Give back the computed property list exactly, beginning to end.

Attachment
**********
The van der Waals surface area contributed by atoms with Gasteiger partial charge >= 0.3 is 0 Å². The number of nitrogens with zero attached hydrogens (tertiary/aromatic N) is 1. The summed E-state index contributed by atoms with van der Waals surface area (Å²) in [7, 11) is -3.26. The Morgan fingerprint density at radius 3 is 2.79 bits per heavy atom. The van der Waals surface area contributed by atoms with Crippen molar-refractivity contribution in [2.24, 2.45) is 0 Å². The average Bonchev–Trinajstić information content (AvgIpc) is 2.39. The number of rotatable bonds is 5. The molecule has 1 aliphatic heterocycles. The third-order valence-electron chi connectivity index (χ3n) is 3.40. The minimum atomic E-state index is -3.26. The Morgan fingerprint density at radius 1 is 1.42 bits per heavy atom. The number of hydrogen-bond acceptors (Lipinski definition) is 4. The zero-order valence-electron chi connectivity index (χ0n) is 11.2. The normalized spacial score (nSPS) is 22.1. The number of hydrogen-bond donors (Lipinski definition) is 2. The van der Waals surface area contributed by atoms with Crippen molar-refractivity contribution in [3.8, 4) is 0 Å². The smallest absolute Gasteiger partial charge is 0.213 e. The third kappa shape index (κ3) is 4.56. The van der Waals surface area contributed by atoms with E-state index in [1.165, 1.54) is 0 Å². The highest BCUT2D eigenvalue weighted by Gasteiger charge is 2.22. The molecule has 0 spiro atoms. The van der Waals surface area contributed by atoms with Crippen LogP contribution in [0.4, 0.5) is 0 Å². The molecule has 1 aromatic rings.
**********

The van der Waals surface area contributed by atoms with Gasteiger partial charge >= 0.3 is 0 Å². The number of nitrogens with zero attached hydrogens (tertiary/aromatic N) is 1. The summed E-state index contributed by atoms with van der Waals surface area (Å²) in [7, 11) is -3.26. The Morgan fingerprint density at radius 3 is 2.79 bits per heavy atom. The van der Waals surface area contributed by atoms with Crippen molar-refractivity contribution in [2.24, 2.45) is 0 Å². The average Bonchev–Trinajstić information content (AvgIpc) is 2.39. The number of rotatable bonds is 5. The molecule has 1 aliphatic heterocycles. The third-order valence-electron chi connectivity index (χ3n) is 3.40. The minimum atomic E-state index is -3.26. The Morgan fingerprint density at radius 1 is 1.42 bits per heavy atom. The number of hydrogen-bond acceptors (Lipinski definition) is 4. The zero-order valence-electron chi connectivity index (χ0n) is 11.2. The normalized spacial score (nSPS) is 22.1. The number of hydrogen-bond donors (Lipinski definition) is 2. The van der Waals surface area contributed by atoms with Crippen molar-refractivity contribution in [3.8, 4) is 0 Å². The smallest absolute Gasteiger partial charge is 0.213 e. The third kappa shape index (κ3) is 4.56. The van der Waals surface area contributed by atoms with E-state index in [1.165, 1.54) is 0 Å². The highest BCUT2D eigenvalue weighted by Gasteiger charge is 2.22. The molecule has 0 spiro atoms. The van der Waals surface area contributed by atoms with Crippen LogP contribution in [0.4, 0.5) is 0 Å². The molecule has 1 aromatic rings.